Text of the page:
The European Commission has announced in a press release that it’s fining Valve and five other publishers for “geo-blocking” PC games, thus preventing their sale across borders in the EU. Valve has already said that it plans to appeal the decision, and has now issued a much lengthier statement explaining its stance on the EC’s findings.
The fine concerns Steam activation keys provided to developers – not games sold directly on Steam. “Valve provides Steam activation keys free of charge” to developers, a representative to the company tells us, and those keys are often then sold through a third-party store. Valve says “approximately just 3% of all games using Steam (and none of Valve’s own games) at the time were subject to the contested region locks in the EEA.”
The company adds that it “believes that the EC’s extension of liability to a platform provider in these circumstances is not supported by applicable law.” However, Valve also says that it’s already stopped region locking games in the EEA in 2015, except where required by law to prohibit sales of certain games in specific regions.
You can read Valve’s response in full below.
During the seven year investigation, Valve cooperated extensively with the European Commission (“EC”), providing evidence and information as requested. However, Valve declined to admit that it broke the law, as the EC demanded. Valve disagrees with the EC findings and the fine levied against Valve.
The EC’s charges do not relate to the sale of PC games on Steam – Valve’s PC gaming service. Instead the EC alleges that Valve enabled geo-blocking by providing Steam activation keys and – upon the publishers’ request – locking those keys to particular territories (“region locks”) within the EEA. Such keys allow a customer to activate and play a game on Steam when the user has purchased it from a third-party reseller. Valve provides Steam activation keys free of charge and does not receive any share of the purchase price when a game is sold by third-party resellers (such as a retailer or other online store).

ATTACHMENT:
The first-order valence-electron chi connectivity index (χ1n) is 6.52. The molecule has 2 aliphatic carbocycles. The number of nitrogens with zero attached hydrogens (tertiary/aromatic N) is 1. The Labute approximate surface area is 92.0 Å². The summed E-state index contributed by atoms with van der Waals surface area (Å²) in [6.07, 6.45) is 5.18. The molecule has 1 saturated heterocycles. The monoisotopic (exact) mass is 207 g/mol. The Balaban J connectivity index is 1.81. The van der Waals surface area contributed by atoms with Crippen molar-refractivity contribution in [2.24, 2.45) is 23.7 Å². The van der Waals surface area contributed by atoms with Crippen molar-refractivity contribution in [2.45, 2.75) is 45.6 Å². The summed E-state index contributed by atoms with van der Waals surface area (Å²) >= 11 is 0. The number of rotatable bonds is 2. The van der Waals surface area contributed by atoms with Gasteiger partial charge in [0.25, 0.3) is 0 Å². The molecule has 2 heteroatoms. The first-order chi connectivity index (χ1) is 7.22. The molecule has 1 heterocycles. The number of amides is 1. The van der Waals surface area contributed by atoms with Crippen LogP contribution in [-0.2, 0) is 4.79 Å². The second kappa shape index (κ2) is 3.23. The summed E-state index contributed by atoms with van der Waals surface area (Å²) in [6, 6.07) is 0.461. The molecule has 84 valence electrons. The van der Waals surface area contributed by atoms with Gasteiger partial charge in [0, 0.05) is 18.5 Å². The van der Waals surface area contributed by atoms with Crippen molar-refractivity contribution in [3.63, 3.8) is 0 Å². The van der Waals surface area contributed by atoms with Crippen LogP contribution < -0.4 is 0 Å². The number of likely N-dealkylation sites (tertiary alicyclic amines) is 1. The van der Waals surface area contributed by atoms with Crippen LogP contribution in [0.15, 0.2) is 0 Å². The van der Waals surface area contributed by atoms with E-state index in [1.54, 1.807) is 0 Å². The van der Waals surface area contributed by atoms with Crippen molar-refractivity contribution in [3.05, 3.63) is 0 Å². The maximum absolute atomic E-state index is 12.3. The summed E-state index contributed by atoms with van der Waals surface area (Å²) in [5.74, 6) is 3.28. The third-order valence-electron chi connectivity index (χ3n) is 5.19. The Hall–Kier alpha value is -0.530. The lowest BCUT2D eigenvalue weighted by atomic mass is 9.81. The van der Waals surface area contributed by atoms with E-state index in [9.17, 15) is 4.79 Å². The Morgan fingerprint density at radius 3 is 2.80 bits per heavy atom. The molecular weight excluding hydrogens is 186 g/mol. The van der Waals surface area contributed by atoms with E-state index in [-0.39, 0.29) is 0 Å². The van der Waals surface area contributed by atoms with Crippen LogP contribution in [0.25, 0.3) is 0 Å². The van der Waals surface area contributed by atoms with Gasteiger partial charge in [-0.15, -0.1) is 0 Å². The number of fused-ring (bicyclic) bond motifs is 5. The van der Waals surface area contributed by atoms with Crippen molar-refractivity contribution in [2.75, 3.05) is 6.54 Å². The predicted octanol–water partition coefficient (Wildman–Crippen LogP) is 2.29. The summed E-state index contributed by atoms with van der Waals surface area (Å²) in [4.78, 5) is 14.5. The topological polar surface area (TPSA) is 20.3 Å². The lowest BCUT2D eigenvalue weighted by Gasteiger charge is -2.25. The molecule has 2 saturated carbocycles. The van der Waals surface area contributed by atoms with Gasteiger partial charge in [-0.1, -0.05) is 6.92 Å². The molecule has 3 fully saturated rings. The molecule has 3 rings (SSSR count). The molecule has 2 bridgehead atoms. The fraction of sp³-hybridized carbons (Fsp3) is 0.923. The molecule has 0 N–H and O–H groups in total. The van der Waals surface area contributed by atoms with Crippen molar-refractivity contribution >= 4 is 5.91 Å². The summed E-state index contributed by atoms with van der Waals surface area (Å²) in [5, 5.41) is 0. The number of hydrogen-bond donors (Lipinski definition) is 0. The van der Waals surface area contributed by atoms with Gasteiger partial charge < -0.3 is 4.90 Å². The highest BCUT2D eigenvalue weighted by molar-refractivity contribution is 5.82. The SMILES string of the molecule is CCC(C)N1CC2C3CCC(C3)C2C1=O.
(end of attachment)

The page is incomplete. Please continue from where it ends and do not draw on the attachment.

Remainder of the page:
The region locks only applied to a small number of game titles. Approximately just 3% of all games using Steam (and none of Valve’s own games) at the time were subject to the contested region locks in the EEA. Valve believes that the EC’s extension of liability to a platform provider in these circumstances is not supported by applicable law. Nonetheless, because of the EC’s concerns, Valve actually turned off region locks within the EEA starting in 2015, unless those region locks were necessary for local legal requirements (such as German content laws) or geographic limits on where the Steam partner is licensed to distribute a game. The elimination of region locks may also cause publishers to raise prices in less affluent regions to avoid price arbitrage. There are no costs involved in sending activation keys from one country to another, and the activation key is all a user needs to activate and play a PC game.